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Massachusetts Senator and presidential hopeful Elizabeth Warren announced today her plans for higher education should she take office in 2020.

In addition to making public two and four-year education free, the plan would also eliminate $50,000 worth of student loans from households making less than $100,000 a year.

Warren outlined the plan in a Medium post and estimated the cost would be around $1.25 trillion. She said in the post the entire thing could be paid for through wealth taxes on households with fortunes of $50 million or more.

It's well documented that the burden of student loan debt has driven down people's ability to buy houses and cost is the most cited reason for dropping out of college and Warren argues her plan could cut into both these problems as well as act as a stimulus to the rest of the economy.

People saddled with debt would suddenly find themselves given newfound spending power since a significant portion of their income would no longer be tied up in paying loans back.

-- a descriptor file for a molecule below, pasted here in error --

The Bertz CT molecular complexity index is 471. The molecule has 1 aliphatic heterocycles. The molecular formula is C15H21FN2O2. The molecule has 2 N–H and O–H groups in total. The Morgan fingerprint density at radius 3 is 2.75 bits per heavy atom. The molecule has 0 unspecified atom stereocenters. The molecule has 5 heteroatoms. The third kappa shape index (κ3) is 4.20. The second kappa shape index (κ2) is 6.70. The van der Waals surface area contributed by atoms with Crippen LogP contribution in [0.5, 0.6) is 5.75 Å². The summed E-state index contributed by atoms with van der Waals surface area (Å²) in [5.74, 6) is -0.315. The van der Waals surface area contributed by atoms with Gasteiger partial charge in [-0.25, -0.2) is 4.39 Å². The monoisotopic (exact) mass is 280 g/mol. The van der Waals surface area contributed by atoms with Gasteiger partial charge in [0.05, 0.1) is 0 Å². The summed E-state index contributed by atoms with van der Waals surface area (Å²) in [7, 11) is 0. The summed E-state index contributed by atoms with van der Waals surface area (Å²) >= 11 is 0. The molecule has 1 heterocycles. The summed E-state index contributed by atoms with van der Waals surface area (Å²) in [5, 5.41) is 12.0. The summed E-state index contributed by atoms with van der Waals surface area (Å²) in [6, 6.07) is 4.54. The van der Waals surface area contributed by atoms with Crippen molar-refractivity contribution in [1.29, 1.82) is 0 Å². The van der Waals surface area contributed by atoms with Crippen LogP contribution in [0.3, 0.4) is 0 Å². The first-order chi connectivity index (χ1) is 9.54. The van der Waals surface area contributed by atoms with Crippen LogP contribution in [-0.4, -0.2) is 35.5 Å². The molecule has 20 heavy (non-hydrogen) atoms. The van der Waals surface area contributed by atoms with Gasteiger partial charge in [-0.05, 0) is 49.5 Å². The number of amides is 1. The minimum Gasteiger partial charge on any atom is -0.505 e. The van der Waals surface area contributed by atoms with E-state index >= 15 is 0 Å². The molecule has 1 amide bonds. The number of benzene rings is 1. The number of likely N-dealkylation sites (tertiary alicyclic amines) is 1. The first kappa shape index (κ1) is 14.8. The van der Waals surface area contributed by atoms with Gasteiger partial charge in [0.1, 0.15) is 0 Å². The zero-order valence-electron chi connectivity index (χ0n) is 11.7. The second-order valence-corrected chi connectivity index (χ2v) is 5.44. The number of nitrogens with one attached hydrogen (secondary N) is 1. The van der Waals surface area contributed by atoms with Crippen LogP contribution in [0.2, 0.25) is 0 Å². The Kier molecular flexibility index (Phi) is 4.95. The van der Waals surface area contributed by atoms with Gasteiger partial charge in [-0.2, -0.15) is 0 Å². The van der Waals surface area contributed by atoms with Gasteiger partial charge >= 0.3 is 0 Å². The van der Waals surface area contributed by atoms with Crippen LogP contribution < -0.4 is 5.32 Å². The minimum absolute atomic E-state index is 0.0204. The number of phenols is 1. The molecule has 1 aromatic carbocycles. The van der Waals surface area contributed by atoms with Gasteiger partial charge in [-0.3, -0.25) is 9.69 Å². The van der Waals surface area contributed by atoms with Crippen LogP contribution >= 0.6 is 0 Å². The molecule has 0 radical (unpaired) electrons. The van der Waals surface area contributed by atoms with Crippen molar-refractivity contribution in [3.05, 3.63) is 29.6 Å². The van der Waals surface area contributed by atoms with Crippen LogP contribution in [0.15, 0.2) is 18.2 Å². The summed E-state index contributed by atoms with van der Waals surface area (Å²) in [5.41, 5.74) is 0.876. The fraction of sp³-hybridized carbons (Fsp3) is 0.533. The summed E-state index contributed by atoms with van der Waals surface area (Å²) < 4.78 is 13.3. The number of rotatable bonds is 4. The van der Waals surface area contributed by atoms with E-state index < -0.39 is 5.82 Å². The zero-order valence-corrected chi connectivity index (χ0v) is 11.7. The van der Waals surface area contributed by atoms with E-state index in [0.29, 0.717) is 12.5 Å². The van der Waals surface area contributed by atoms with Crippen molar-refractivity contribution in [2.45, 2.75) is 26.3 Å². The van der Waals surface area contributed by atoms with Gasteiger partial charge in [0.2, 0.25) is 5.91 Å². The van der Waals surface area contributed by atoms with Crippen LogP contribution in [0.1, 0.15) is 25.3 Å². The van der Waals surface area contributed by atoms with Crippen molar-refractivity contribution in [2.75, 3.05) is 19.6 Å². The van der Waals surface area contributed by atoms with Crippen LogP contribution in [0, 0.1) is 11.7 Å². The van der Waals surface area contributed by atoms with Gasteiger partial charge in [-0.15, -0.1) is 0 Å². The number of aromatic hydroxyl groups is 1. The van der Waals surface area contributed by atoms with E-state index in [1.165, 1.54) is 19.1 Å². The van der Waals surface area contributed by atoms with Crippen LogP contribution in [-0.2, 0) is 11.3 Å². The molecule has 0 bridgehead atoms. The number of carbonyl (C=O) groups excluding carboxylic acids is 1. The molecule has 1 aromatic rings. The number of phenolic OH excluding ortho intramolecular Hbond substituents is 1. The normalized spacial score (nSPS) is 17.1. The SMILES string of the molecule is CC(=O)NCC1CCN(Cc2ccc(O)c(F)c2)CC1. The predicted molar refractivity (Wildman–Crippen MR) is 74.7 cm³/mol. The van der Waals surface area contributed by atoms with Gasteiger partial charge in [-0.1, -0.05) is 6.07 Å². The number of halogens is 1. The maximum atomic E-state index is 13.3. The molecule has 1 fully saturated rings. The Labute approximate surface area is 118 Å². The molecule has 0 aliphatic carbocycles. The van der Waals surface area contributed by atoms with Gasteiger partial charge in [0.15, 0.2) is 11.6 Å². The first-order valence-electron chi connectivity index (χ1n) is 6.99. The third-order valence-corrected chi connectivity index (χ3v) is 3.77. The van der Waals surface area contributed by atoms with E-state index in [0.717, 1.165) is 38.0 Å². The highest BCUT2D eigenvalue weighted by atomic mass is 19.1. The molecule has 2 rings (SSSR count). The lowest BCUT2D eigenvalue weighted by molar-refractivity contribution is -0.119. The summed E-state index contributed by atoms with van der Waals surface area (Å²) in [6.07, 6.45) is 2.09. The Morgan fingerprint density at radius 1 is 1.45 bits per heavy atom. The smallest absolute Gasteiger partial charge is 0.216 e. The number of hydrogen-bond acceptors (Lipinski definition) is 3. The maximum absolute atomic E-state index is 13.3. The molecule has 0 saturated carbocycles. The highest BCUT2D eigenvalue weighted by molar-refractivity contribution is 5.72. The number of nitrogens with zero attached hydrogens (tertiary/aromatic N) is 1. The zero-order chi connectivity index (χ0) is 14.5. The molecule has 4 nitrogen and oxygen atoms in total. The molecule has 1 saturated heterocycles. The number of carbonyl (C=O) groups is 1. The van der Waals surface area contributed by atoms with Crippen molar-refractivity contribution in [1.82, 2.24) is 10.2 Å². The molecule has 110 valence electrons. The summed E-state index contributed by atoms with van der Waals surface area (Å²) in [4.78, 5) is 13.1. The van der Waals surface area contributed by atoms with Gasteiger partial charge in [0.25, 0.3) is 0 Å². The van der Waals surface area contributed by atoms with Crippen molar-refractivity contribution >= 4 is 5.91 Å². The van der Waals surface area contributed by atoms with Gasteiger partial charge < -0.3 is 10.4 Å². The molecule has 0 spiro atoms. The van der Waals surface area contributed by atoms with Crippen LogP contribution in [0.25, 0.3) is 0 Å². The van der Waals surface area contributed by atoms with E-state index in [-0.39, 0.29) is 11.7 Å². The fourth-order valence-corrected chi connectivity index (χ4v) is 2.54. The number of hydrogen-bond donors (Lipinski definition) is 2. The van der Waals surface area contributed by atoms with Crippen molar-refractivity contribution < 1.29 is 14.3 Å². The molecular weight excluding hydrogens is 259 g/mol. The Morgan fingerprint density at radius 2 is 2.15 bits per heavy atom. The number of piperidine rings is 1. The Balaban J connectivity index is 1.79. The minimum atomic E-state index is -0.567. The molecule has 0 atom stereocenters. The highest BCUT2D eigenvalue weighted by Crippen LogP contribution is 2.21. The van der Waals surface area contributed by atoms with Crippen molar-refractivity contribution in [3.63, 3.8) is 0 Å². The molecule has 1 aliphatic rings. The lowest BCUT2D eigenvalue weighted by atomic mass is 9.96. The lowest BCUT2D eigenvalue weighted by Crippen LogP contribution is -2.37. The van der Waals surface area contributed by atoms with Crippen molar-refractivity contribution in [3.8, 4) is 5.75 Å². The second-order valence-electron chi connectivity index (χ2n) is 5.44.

Regardless of whether you agree with the plan, there's no debating it's revolutionary. It would radically change the way college functions in the U.S. and resemble many European systems.

Although she did outline how she would pay for the plan, it does not include anything about other systemic changes that may come with a plan like this.

Many of the European systems this seems to imitate have caps put in place that limit the number of students they accept into public colleges each year. This is to keep costs down but also serve as a way to prevent a large surplus of graduates in a field.

The cap is often based on estimates of how many people in a profession are projected to leave that year. This way there are not an extreme amount of excess graduates in a field struggling to find employment.

I will be interested to see if a cap system will come with this later and also how many other candidates jump on board with a similar plan like after Medicare-For-All became a popular idea.

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Samuel Northrop is the education reporter for The Post-Star. He can be reached at snorthrop@poststar.com.

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